Tuesday, January 11, 2011

Story Time . . . PATHFINDER by Orson Scott Card

It started for me in high school. My hubby--then my boyfriend--was a diehard Orson Scott Card fan, and he told me, more or less, that if I didn't read Ender's Game, he may not ever speak to me again. (Okay, jokingly.) So I read it. And I loved it. So I read the rest of the Ender's series. Which I didn't love as well as Ender's Game, but which was good enough that I steadily borrowed every other book Orson Scott Card had written by that time that David owned, and between us we bought the slew of new ones he put out during our high school years.

One year for Christmas, after we were married, my gift to my honey was to buy him a copy of every title by OSC that we didn't already own. So naturally, as new books come out, we buy them. I do believe that there are more books by him on our shelves than any single other author. And for good reason. He has a great sense of humor, a great skill with writing, and imagination that makes me sit back in awe.

Pathfinder caught my hubby's eye when we were out Christmas shopping, so guess what he got for Christmas? After hearing him chuckle all through the reading of it, I decided I'd take some time out of my busy reading schedule and share in the joke.

I'm glad I did.

Pathfinder is the story of a world about to be colonized by humans . . . and of a world where humans have counted down from year 11,191, past Year Zero, and are now counting upward again. In all this time of human history, people and animals have walked the various forms the earth has taken.

And Rigg can see their paths. They hover in the air, varying in color and intensity and texture, and as he tramps through the upland woods with his Father, learning lessons in politics and astronomy and physics and everything else a trapper has no need of, Rigg uses his gift to find the animals they need to make a living. But when an accident leaves him fatherless, with one last order from him to find a sister Rigg didn't know he had, his ability to see paths becomes necessary for more than animals. It leads him to a boy about to plummet over a waterfall . . . and into the past? He has no other explanation for the man that appeared out of nowhere and disappeared as quickly, except that when Rigg focused on his path, it became him.

A quandry that matters litter when the boy falls to his death anyway, and Rigg is left to run for his life to keep from being hunted by the boy's family, who thinks him responsible. He has one friend who comes with him--Umbo, a boy with a talent as unique as his own, who was really responsible for the leap through time--and an unexpected inheritance from Father. Nineteen jewels, and a letter stating that Rigg is in fact a prince.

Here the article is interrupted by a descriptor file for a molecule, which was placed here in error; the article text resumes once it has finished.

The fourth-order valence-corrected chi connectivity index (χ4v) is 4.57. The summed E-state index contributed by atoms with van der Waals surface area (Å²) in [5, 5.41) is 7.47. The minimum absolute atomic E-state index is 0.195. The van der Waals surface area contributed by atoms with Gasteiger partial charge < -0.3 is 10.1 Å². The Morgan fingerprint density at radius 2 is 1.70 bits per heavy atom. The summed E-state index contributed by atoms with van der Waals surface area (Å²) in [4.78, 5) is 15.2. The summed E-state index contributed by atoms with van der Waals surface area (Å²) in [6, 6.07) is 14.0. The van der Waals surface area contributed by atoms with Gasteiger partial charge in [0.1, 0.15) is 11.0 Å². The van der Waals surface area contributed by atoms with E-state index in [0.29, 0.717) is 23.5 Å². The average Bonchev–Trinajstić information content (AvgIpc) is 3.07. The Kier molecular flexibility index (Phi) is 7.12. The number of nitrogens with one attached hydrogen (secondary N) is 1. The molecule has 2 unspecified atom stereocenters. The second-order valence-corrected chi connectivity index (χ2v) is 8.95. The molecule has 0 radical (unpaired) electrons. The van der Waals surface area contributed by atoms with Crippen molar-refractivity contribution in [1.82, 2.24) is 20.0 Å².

Not such a great thing when the royal family has been overthrown.

In a story of adventure, coming of age, and more twists and bends and redefinitions of physics and time than a brain can handle all at once, Pathfinder is one of those stories that you have to read once you start, otherwise you spend your entire day going, "But how did that happen?" until you can go back, read more, and find the answer.

In his usual fashion, Card has created characters that made me laugh and shake my head, smile in pride and nod in agreement. In other words, extraordinary talents or not, they were real. I can always count on OSC for fabulous characters. And the plot of this one . . . wow. In his note at the end, he describes Pathfinder as madness, and it is that. The beautiful, fun madness that comes hand-in-hand with genius.

Pathfinder is being marketed as a young adult novel, and as I stretched my mind to try to understand all the intricacies of the story, I had my doubts that it was properly labeled. Then I remembered that I read similar stories by him as a teen and had no issue--perhaps because I didn't know all the laws and rules that make it so hard to fathom what goes beyond them. One thing's for sure--had I read this at 16, it would have involved staying up into the wee sma's several nights in a row, and continually saying, "I'll do it later, Mom," until I'd turned the last page.

For those concerned about what their kids read, I'll say that if OSC has any place in your house, you'll find that this fits his usual standards. There are one or two mildly questionable words, a few references to bodily functions that don't bother me and are undoubtedly in the vocabulary of any teen boy anyway (not obscene, just, you know. Functions, LOL), and otherwise nothing I wouldn't want my kids to read when they're round about high school age.

My final word--if you want a gripping, amazing fantasy novel that will steal your thoughts at odd moments throughout your busy day and make you wonder what in the world these crazy kids are going to do now, then Pathfinder is a book you have to get your hands on. You'll laugh, you'll scratch your head, you'll wonder if maybe you could do some of these things if you could stretch yourself just a little more . . . but you won't regret it.


  1. Sounds intriguing. Love sci-fi!!! :O)

  2. Sounds like a good one for Ben! He loves OSC.

  3. Stephanie, I bet he'd like it. And I know you weren't totally wowed by Ender's Game, but if you attribute that to 80s writing and take into account nearly 30 years of writer-development . . . shouldn't you HAVE to read this, it being YA? ;-)